Academy Award-winning actress Emma Thompson will receive the 2,415th star on the Hollywood Walk of Fame Aug. 6, two weeks before the release of her latest film, Nanny McPhee Returns.
Maggie Gyllenhaal, Thompson’s castmate in the film, and “House” star Hugh Laurie, who Thompson dated when both attended England’s University of Cambridge, will join Thompson in speaking in the late-morning ceremony in front of the Pig ‘n Whistle pub on Hollywood Boulevard, the Hollywood Chamber of Commerce, which administers the Walk of Fame, announced today.
Thompson won a best actress Academy Award for her portrayal of Margaret Schlegel in the 1992 Edwardian class drama “Howard’s End”, a role which also won her Golden Globe and BAFTA awards.
Thompson won a second Oscar in 1996 for best adapted screenplay for “Sense and Sensibility”, a film she also received a best actress Academy Award nomination.
Thompson received two Oscar nominations for her work in 1993 — a best actress nomination for “The Remains of the Day” and a best supporting actress nomination for her role as a lawyer in “In the Name of the Father”.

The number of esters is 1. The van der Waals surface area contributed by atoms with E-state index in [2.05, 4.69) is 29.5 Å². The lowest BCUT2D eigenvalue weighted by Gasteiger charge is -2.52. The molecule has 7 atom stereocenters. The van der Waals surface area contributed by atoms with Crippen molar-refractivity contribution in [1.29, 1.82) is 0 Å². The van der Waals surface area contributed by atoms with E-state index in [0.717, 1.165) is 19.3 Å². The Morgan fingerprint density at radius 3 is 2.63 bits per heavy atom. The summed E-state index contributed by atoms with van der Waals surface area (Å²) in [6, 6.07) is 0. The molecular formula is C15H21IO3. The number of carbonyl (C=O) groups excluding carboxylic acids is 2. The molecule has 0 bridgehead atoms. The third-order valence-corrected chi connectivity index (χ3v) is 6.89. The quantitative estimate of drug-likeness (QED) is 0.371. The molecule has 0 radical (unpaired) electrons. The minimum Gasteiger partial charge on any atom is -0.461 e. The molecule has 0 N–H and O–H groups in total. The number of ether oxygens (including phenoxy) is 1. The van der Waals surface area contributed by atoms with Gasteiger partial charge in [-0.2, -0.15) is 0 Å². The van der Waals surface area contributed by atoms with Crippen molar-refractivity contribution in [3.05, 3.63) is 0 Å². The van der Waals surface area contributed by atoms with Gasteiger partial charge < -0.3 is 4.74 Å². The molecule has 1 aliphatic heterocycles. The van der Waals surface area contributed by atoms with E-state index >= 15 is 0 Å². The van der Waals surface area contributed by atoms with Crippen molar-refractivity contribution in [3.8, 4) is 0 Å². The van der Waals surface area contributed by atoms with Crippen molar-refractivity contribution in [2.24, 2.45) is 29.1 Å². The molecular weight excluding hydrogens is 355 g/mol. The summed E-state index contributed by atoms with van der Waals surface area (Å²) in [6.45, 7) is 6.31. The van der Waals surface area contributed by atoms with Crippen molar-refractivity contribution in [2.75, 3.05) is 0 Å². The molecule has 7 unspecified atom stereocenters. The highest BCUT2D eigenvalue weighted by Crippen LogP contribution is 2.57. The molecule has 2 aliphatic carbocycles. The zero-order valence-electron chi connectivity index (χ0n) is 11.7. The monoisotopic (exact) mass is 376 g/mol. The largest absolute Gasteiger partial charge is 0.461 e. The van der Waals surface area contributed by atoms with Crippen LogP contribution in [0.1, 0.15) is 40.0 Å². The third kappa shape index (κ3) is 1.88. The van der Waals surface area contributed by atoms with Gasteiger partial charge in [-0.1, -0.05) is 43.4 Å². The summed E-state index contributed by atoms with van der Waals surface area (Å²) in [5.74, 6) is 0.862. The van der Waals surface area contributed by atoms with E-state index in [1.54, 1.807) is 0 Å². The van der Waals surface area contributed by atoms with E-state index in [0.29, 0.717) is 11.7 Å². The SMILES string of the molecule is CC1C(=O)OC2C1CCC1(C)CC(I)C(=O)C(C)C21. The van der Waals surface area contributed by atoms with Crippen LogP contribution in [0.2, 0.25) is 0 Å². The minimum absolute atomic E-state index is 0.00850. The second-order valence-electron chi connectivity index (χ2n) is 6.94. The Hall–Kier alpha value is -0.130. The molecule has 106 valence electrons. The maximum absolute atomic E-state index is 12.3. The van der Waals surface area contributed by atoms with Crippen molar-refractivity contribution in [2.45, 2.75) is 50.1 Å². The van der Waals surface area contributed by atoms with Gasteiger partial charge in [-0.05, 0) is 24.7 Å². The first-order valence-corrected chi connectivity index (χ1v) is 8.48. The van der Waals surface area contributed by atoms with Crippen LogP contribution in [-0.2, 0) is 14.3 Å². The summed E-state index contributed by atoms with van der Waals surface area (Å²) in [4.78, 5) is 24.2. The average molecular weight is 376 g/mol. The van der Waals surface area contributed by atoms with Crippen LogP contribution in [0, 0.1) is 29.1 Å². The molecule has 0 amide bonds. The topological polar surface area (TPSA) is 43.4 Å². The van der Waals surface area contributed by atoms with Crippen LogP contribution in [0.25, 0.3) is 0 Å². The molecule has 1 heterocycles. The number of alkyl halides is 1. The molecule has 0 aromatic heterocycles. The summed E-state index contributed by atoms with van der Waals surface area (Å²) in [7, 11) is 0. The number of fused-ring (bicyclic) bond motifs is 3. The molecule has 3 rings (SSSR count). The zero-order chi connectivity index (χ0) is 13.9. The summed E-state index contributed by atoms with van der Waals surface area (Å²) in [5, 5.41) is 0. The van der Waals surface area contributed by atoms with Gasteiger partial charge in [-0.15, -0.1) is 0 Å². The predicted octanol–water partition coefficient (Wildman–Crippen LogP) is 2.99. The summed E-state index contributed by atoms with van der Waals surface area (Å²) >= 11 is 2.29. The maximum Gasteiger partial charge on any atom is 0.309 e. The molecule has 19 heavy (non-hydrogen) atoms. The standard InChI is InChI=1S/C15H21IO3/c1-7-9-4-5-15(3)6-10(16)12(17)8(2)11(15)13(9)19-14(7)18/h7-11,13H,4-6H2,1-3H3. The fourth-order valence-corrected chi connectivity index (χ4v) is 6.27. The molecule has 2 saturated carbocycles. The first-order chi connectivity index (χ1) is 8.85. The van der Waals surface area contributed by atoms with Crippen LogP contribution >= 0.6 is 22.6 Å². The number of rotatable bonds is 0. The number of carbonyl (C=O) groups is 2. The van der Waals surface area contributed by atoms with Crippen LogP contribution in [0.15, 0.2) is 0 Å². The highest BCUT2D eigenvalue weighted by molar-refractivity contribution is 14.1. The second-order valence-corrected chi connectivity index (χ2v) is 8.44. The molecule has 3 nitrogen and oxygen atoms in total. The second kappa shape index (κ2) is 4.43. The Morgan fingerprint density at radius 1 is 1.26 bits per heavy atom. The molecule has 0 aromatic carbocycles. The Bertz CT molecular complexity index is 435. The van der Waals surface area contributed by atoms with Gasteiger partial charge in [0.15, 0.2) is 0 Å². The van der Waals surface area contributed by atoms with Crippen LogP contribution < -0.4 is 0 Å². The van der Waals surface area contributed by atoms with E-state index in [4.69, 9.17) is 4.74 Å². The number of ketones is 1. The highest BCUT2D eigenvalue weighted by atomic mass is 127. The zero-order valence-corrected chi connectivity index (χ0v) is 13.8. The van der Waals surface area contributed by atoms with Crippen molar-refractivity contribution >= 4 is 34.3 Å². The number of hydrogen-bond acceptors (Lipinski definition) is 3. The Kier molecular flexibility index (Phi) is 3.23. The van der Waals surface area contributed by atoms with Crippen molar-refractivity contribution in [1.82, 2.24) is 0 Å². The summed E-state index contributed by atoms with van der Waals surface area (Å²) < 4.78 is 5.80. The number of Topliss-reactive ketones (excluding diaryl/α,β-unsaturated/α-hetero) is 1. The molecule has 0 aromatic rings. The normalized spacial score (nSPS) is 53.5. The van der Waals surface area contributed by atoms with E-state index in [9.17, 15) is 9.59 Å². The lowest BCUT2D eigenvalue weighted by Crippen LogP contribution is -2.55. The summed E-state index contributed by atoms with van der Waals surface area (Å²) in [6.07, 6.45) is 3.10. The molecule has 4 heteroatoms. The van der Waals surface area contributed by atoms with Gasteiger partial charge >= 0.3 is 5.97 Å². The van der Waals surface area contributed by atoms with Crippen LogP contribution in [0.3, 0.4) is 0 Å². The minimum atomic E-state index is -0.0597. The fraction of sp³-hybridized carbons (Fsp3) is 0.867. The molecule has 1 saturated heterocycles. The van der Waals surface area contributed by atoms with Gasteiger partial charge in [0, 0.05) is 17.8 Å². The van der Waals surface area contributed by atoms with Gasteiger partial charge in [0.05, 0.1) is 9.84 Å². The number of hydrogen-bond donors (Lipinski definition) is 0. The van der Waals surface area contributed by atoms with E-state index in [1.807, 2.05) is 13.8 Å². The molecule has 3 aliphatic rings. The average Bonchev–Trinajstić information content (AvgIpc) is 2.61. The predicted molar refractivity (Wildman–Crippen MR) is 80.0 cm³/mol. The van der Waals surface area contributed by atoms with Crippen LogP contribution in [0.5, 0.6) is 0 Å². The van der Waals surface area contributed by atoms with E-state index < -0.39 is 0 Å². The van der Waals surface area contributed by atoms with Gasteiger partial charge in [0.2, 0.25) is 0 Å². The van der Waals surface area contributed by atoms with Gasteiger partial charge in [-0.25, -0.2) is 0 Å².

Thompson also won an Emmy as outstanding guest actress in a comedy for portraying herself in a 1997 episode of “Ellen”.
Born April 15, 1959 in London to a father who was a theater director and writer and a mother who was an actress, Thompson made her television debut while still in college on the British Broadcasting Corp.’s “Friday Night, Saturday Morning”.
Thompson appeared frequently on both television and the stage in England in the 1980s. She made her feature film debut in the 1989 comedy “The Tall Guy”, which starred Jeff Goldblum.
Thompson co-starred with Kenneth Branagh — her husband from 1989-95 — in four films he also directed, “Henry V”, “Dead Again”, “Peter’s Friends” and “Much Ado About Nothing”.
Thompson’s other film credits include “Last Chance Harry”, “Stranger Than Fiction”, “Junior”, “Carrington”, “The Winter Guest”, “Primary Colors”, “Imagining Argentina”, and “Love Actually”.
Thompson also played professor Sybill Trelawney in 2004′s “Harry Potter and the Prisoner of Azkaban”, and “Harry Potter and the Order of the Phoenix” three years later.
Thompson is writing a new film version of “My Fair Lady” and starring with Alan Rickman in a BBC production of the poem “The Song of Lunch”.